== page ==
India on Saturday held a celebration here to mark the UNESCO tag awarded to Kolkata’s Durga puja festival last December, as it reaffirmed its commitment to protect and preserve the rich intangible cultural heritage.
The event was held at the National Museum here in the presence of top officials of the UNESCO, who praised India for its iconic and historic monuments as well it’s rich and diverse living heritage.
The Intergovernmental Committee of UNESCO’s 2003 Convention on Safeguarding of the Intangible Cultural Heritage had added Durga Puja in Kolkata to its Representative List of Intangible Cultural Heritage of Humanity last December.
It received the honour during its 16th session held at Paris, France.
The Committee had commended Durga Puja for its initiatives to involve marginalised groups, and individuals as well as women in their participation in safeguarding the element.
Lily Pandeya, Joint Secretary, Ministry of Culture, which hosted the event, said, “We are gathered here to celebrate the inclusion of Durga Puja in UNESCO’s Representative List of Intangible Cultural Heritage of Humanity, which is the 14th ICH element to have been inscribed on the list”.
The 10-day festival which will kick off from the last week of next month represents the “feminine ‘shakti’ (power)”.
In her address, she emphasised on the “time-tested friendship” between India and UNESCO, and charted the country’s association with the world since its early days.
India was recently elected as one of the members of the UNESCO Intergovernmental Committee for the Safeguarding of Intangible Cultural Heritage.
Secretary of UNESCO’s Intangible Cultural Heritage, Tim Curtis, and Director and UNESCO Representative for the UNESCO New Delhi Office, Eric Falt, were present on the dais during the event.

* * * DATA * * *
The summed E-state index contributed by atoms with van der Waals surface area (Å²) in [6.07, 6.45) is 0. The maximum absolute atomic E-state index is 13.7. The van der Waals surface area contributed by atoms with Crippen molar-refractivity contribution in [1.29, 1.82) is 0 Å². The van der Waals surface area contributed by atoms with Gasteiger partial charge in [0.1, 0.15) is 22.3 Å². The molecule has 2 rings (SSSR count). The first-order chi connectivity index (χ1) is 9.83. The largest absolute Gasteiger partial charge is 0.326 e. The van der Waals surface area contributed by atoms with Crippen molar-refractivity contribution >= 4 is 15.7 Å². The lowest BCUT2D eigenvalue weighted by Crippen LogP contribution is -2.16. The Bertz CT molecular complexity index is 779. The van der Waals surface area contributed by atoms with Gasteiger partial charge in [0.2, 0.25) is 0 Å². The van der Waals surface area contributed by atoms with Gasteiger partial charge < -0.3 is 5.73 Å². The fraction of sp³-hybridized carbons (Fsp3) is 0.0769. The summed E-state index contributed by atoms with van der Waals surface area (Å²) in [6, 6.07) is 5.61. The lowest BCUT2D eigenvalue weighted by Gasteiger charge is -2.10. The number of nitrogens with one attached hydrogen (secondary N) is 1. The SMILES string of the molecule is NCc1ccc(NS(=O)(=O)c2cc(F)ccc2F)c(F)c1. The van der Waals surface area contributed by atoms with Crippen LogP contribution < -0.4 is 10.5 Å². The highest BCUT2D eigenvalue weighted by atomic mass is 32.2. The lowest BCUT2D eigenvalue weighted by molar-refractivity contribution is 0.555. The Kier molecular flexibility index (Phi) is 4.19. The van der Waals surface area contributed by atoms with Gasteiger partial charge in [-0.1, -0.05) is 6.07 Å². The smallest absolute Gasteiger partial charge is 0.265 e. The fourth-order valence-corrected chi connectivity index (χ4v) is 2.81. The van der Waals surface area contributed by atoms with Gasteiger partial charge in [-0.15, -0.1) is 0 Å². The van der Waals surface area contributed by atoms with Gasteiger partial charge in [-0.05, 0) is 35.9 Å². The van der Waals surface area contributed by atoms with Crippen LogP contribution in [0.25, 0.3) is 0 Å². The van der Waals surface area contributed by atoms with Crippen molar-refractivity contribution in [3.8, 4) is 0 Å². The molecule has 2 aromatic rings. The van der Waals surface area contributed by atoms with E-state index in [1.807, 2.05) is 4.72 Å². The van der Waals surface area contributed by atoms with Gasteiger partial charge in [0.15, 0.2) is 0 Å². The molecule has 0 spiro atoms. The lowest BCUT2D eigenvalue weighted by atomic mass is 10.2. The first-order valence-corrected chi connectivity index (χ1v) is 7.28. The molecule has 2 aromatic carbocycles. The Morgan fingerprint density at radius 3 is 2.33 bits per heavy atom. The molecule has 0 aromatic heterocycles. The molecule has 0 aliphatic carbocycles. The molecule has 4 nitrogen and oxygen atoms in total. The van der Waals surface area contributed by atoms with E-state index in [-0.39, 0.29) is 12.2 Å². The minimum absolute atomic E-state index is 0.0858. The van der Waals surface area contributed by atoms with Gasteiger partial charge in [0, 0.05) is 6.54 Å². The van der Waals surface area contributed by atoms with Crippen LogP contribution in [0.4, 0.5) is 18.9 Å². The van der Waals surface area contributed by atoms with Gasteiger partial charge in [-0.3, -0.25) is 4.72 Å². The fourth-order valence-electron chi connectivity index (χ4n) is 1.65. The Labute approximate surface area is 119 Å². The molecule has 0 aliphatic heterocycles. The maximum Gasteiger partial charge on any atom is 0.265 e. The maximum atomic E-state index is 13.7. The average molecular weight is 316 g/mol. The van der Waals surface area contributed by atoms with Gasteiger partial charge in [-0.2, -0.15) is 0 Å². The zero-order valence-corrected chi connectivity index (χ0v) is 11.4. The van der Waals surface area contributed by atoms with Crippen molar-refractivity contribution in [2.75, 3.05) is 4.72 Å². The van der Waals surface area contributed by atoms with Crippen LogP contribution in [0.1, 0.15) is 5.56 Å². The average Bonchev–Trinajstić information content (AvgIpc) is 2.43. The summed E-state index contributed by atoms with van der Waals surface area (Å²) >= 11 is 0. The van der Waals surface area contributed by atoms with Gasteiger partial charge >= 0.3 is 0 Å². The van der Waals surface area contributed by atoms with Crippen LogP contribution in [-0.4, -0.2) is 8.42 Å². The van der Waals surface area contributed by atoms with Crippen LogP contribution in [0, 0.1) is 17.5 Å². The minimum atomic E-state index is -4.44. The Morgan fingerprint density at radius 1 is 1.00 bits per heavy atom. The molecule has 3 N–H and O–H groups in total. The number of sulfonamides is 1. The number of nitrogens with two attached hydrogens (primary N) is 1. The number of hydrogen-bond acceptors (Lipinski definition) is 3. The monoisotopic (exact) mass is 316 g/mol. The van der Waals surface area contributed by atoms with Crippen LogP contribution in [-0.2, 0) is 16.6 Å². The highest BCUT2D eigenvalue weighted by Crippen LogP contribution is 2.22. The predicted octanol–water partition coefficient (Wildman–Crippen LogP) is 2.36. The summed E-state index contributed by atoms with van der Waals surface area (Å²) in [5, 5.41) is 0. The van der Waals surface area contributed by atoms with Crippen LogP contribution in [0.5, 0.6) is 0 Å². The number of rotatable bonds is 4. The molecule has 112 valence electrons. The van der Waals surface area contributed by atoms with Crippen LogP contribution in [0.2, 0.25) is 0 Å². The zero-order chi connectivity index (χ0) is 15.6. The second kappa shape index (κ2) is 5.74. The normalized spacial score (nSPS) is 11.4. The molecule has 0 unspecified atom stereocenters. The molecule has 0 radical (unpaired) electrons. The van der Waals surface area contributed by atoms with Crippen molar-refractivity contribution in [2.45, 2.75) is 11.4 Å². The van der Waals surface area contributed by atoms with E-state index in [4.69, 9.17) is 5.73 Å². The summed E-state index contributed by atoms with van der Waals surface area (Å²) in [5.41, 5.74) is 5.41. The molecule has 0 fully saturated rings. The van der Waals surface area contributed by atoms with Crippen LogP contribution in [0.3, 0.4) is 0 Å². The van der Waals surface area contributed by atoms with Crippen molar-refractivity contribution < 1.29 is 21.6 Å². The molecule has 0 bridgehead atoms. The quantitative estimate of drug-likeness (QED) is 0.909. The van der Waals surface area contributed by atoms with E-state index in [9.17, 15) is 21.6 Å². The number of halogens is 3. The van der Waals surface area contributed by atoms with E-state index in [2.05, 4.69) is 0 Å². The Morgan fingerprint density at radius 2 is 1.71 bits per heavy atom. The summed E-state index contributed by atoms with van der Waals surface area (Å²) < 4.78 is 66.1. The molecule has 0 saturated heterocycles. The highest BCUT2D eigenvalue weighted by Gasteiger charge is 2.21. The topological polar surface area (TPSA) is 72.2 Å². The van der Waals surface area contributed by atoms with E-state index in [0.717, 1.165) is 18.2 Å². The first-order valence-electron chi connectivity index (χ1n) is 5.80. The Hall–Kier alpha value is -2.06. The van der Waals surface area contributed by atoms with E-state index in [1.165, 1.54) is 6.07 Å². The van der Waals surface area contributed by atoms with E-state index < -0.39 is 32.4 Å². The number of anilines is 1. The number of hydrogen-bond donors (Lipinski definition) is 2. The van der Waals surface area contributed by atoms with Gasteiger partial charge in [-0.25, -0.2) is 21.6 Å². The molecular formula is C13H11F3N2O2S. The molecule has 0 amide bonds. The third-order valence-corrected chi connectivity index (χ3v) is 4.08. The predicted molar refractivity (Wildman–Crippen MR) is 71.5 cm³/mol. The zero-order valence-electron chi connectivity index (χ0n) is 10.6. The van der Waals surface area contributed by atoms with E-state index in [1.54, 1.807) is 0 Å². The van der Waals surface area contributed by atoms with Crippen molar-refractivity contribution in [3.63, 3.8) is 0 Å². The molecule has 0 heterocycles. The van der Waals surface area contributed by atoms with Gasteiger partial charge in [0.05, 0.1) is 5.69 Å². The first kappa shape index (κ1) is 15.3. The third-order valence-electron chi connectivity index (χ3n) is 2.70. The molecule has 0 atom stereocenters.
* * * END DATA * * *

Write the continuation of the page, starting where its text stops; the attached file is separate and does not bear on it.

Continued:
“India, perhaps offers more intangible cultural heritage practices than any other country in the world. And, many of them are in need of safeguarding. We at UNESCO work closely with the government of India in preservation of monument and the intangible cultural heritage, which many times tourists miss or are not much aware about,” Falt said in his address.
And, the recent inclusion of Durga Puja in UNESCO’s Representative List of Intangible Cultural Heritage of Humanity, represents how all stakeholders came together.
A capacity building workshop on safeguarding intangible cultural heritage (ICH) was also launched on the occasion.
This event also kick-starts a year-long series of capacity including workshops, ICH-related activities and programmes, Pandeya said.
“Diverse cultures, traditions and rich ethos! India’s rich heritage is unparalleled in the world. Being one of the earliest signatories in the Convention for the Safeguarding of ICH, India is constantly fostering ways to highlight its living heritage,” the Ministry of Culture tweeted.
A dance performance by troupe on the theme of Durga Puja was also hosted at the event.
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